AU to discuss ICC trials of Kenyan leaders | News | Al Jazeera

AU to discuss ICC trials of Kenyan leaders

Summit that is likely to be held in October comes amid accusations that the Hague-based court is singling out Africans.

    Charges against President Kenyatta (R) and Vice President Ruto are related to political violence in 2007 [Reuters]
    Charges against President Kenyatta (R) and Vice President Ruto are related to political violence in 2007 [Reuters]

    African leaders are to hold a special summit next month amid growing opposition to the crimes against humanity trials of Kenya's leadership at the International Criminal Court (ICC), officials have said.

    The African Union (AU) has accused the Hague-based ICC of singling out Africans for prosecution and has previously called for the court to drop the Kenya cases.

    The AU now wants the trials of the Kenyan President Uhuru Kenyatta and Vice President William Ruto shifted to Kenya.

    Though diplomats say that it is unlikely that all 34 AU-member states who are ICC members will take a common position and stage a mass pullout from the organisation, officials say that option will be a topic for discussion.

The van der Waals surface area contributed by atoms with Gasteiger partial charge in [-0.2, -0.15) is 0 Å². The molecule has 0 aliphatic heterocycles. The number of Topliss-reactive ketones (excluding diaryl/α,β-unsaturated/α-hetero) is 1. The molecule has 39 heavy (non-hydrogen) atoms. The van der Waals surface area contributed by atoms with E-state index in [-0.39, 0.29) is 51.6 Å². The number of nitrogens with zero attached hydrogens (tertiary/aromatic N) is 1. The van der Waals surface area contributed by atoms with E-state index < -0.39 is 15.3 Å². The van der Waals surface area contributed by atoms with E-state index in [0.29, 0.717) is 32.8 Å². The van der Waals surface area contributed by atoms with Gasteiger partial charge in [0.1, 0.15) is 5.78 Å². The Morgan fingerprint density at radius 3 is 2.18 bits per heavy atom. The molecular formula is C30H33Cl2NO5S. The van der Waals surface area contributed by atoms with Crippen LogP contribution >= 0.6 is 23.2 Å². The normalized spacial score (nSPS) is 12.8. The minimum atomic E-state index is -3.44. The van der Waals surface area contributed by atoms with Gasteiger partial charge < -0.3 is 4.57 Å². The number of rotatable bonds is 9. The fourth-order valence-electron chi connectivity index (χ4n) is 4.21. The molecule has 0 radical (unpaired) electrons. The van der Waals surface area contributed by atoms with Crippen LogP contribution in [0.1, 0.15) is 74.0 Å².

"A complete walk-out of signatories (to the Rome Statute) is certainly a possibility, but other requests may be made," an AU official told the Reuters news agency.

    The summit "will be a follow-up to the decision that that they took in May... where they requested the International Criminal Court to facilitate giving Kenya the opportunity to investigate and try the accused," the deputy head of the AU's executive branch, Erastus Mwencha, told the AFP news agency.

    He said the meeting would take place "in early October" in the Ethiopian capital, where the AU is headquartered.

    ICC withdrawal

    Kenyatta and Ruto, as well as former radio boss Joshua Arap Sang, face crimes against humanity charges for their alleged roles in orchestrating ethnic violence after disputed 2007 elections. The violence between their respective Kikuyu and Kalenjin communities left at least 1,100 dead and more than 600,000 homeless.

    Kenya's spokesman for the presidency Manoah Esipisu said the country had not canvassed for the summit, but "welcomed the opportunity by African leaders to discuss what is obviously an important matter for the continent".

    Earlier this month, Kenyan lawmakers voted on a motion to withdraw recognition of the court's jurisdiction.

    Any move by Kenya to leave the ICC's Rome Statute will have no effect on the current trials, but observers say it may lead to an exodus of court member states in Africa.

    The trial of Ruto and Sang is already underway, and Kenyatta's trial is set to begin in November. The three have so far cooperated with the court and have denied the charges against them.

    SOURCE: Agencies


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